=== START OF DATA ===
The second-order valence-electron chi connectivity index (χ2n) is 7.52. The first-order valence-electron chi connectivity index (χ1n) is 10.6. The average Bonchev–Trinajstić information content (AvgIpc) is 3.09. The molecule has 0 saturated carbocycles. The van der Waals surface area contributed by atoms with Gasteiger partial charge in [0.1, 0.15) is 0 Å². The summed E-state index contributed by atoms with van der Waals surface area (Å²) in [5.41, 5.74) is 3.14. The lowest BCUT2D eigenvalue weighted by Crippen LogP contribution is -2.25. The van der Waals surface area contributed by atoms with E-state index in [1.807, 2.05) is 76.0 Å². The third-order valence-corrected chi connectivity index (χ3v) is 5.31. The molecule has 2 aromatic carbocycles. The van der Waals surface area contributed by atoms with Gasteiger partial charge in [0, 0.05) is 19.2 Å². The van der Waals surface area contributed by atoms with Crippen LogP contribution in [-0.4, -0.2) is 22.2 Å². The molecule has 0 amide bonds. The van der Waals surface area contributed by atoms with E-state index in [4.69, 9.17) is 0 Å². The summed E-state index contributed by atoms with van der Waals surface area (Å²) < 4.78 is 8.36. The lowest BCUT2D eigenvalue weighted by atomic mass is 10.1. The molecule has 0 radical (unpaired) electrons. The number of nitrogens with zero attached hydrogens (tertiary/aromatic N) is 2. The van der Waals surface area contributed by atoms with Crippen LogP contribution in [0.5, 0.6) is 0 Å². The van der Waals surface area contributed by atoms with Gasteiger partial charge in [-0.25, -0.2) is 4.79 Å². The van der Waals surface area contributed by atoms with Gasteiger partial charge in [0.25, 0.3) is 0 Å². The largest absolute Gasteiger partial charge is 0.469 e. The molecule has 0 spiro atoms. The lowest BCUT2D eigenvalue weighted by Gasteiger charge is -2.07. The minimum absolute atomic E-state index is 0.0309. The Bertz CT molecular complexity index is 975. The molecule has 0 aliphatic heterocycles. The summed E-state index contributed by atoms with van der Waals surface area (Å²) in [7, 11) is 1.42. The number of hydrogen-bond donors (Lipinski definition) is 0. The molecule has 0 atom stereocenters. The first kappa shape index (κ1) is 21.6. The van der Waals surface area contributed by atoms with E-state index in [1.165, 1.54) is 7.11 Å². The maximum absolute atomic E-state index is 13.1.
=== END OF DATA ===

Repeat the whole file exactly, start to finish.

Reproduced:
The second-order valence-electron chi connectivity index (χ2n) is 7.52. The first-order valence-electron chi connectivity index (χ1n) is 10.6. The average Bonchev–Trinajstić information content (AvgIpc) is 3.09. The molecule has 0 saturated carbocycles. The van der Waals surface area contributed by atoms with Gasteiger partial charge in [0.1, 0.15) is 0 Å². The summed E-state index contributed by atoms with van der Waals surface area (Å²) in [5.41, 5.74) is 3.14. The lowest BCUT2D eigenvalue weighted by Crippen LogP contribution is -2.25. The van der Waals surface area contributed by atoms with E-state index in [1.807, 2.05) is 76.0 Å². The third-order valence-corrected chi connectivity index (χ3v) is 5.31. The molecule has 2 aromatic carbocycles. The van der Waals surface area contributed by atoms with Gasteiger partial charge in [0, 0.05) is 19.2 Å². The van der Waals surface area contributed by atoms with Crippen LogP contribution in [-0.4, -0.2) is 22.2 Å². The molecule has 0 amide bonds. The van der Waals surface area contributed by atoms with E-state index in [4.69, 9.17) is 0 Å². The summed E-state index contributed by atoms with van der Waals surface area (Å²) < 4.78 is 8.36. The lowest BCUT2D eigenvalue weighted by atomic mass is 10.1. The molecule has 0 radical (unpaired) electrons. The number of nitrogens with zero attached hydrogens (tertiary/aromatic N) is 2. The van der Waals surface area contributed by atoms with Crippen LogP contribution in [0.5, 0.6) is 0 Å². The van der Waals surface area contributed by atoms with Gasteiger partial charge in [-0.25, -0.2) is 4.79 Å². The van der Waals surface area contributed by atoms with Gasteiger partial charge in [0.25, 0.3) is 0 Å². The largest absolute Gasteiger partial charge is 0.469 e. The molecule has 0 spiro atoms. The lowest BCUT2D eigenvalue weighted by Gasteiger charge is -2.07. The minimum absolute atomic E-state index is 0.0309. The Bertz CT molecular complexity index is 975. The molecule has 0 aliphatic heterocycles. The summed E-state index contributed by atoms with van der Waals surface area (Å²) in [7, 11) is 1.42. The number of hydrogen-bond donors (Lipinski definition) is 0. The molecule has 0 atom stereocenters. The first kappa shape index (κ1) is 21.6. The van der Waals surface area contributed by atoms with E-state index in [1.165, 1.54) is 7.11 Å². The maximum absolute atomic E-state index is 13.1.